Today in the third segment leading into the Franchise Social Media – Beyond the Basics webinar, we’ll discuss the next steps in the franchisEssentials e-IDEA concept, Develop and Execute.
The results of the two previous stages provide the foundation for which the Franchise Social Media strategy should be built. Without the proper foundation, the strategy structure would be flat, lineal and two-dimensional. With a firm, well-defined foundation, the strategy will rise to a cross-platform, multi-tiered structure with communications lines running across the structure, to and from different points.
Basically, it can be looked at as the difference between a simple tic-tac-toe diagram drawn on a piece of paper, to a Rubik’s Cube that has many sides and angles, and is three-dimensional. Taking it a step further, when attempting to solve the tic-tac-toe challenge, there are only a handful of options before success or failure is imminent. Not so with a Rubik’s Cube as there are many, many options to succeed. In fact, the only way to fail at solving the Rubik’s Cube challenge is to give up and stop trying.
The Develop stage must address key components to the program including resources available AND dedicated to the effort. Resources include both human and financial resources. As social media has no time limitation or barrier, it can be considered a 24/7 plan of managing and monitoring. The various defined objectives must overlap for the three-dimensional structure to remain upright. The strategy must resemble blueprints similar to those developed when building an office building complete with common infrastructure and utilities, but where various floors will be designed for different tasks, and will be occupied by different people.
An effective Franchise Social Media strategy has some commonality built into it through the use of the basic social media channels. However, it should never be considered a one-size-fits-all solution as there are just too many variables from one franchise organization to another. These variables must be individually addressed and include, but are not limited to franchisees already using social media, percentage of effort to be dedicated to consumer proposition and lead development, coordination of timed events, content development for daily activity, responsibility for response both at the franchisee and franchisor levels and timeliness of the same, and transition from the virtual to the real world whether it be at the unit level face-to-face with customers, or within the franchise sales process with a candidate.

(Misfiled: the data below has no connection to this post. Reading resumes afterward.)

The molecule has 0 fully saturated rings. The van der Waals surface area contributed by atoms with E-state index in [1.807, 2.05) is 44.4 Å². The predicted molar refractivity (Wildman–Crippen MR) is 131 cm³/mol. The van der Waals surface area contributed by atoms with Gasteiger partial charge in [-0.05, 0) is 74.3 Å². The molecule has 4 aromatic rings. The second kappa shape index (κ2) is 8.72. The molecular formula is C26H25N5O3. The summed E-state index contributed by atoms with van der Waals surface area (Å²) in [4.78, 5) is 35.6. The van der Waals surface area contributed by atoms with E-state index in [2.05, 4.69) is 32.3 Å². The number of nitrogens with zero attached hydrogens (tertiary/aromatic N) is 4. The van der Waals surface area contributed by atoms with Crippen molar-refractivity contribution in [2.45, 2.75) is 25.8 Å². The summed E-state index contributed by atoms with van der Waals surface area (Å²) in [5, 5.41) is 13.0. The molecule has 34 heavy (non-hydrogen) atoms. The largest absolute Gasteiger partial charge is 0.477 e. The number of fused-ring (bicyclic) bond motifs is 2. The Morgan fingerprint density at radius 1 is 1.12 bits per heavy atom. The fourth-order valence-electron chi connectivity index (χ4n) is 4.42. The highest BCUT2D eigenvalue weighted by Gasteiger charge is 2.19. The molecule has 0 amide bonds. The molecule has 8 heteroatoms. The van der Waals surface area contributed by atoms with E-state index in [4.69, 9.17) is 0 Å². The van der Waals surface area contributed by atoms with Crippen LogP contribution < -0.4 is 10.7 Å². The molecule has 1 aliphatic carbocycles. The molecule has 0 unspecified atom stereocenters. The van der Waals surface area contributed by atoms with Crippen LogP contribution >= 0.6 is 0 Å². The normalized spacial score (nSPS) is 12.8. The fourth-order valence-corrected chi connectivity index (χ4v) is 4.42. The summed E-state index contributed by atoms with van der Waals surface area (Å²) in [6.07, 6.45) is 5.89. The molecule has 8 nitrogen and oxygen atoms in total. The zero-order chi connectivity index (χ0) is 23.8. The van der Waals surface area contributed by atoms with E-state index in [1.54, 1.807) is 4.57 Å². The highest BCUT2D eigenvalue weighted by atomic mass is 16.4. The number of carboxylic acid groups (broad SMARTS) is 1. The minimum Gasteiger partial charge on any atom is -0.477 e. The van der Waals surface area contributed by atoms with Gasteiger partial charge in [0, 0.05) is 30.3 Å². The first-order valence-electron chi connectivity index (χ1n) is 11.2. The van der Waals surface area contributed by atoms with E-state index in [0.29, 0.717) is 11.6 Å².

Development of the Franchise Social Media strategy is not much different than the development of an operation manual for a franchise system. It must be thought-out and planned for every aspect of the business at-hand. It must be comprehensive to handle the “what ifs?” It must be well-defined to work seamlessly from one individual to another. From 30,000 feet it could look not much different than a franchise system.
Now, the fun part kicks in and execution of plan is put into action. If the strategy is well-developed and communicated throughout the organization, including to and with franchisees, execution of plan should run smoothly, and should actually be an enjoyable experience. The strategy, defined in a living document, must be in the hands of all involved in the effort. Guidelines must be followed for optimum results. Policies and procedures must be in place for reference as needed.
The key to executing the plan lies within engagement and monitoring. It’s imperative to share content and information that is pertinent and relevant to the target audience. That does not, and should not mean the constant regurgitation of brand messages. The opposite is actually more effective and will actually attract and retain individuals within the online community. Many will return again and again seeking new information. If done effectively, the online community becomes a portal of sorts with followers returning almost daily for new information they may be able use that day.
From a lead generation standpoint it’s imperative to share information beyond the brand message and certainly of the franchise opportunity itself. Information pertaining to entrepreneurship and small business ownership along with links to articles about transitioning executives, establishing goals and objectives, family role in business ownership, and small business finance are popular topics. Sharing this type of information with occasional posts about the brand and franchise ownership will keep this target audience returning day after day, looking forward to new information that will assist them in achieving their goals and objectives. As a valuable resource, a relationship begins to form; a key component of the franchise sales process.
Monitoring the activity is vital to further developing the relationship regardless of whether it’s with consumers or candidates. Timely response to questions and comments go a long way in common courtesy. More importantly, interacting when the consumer or candidate is “hot” typically spurs conversation. It’s that conversation that establishes the personal interaction that potentially moves the process along. It’s the backbone of the “people buy from people” theory. It’s also at this point where the virtual to in-person transition begins to happen. It’s also where the relationship is most prone to unravel.
It is essential that front-line staff and franchise sales personnel fully understand and are aware of the information being shared with consumers and candidates alike. They should also be aware of online activity, especially the activity leading towards “buying” activity. As the transition to the in-person setting, which includes a visit to a franchise location and a telephone call with a franchise sales representative, the professionalism established online must continue. The online message must be consistent and continue to be conveyed.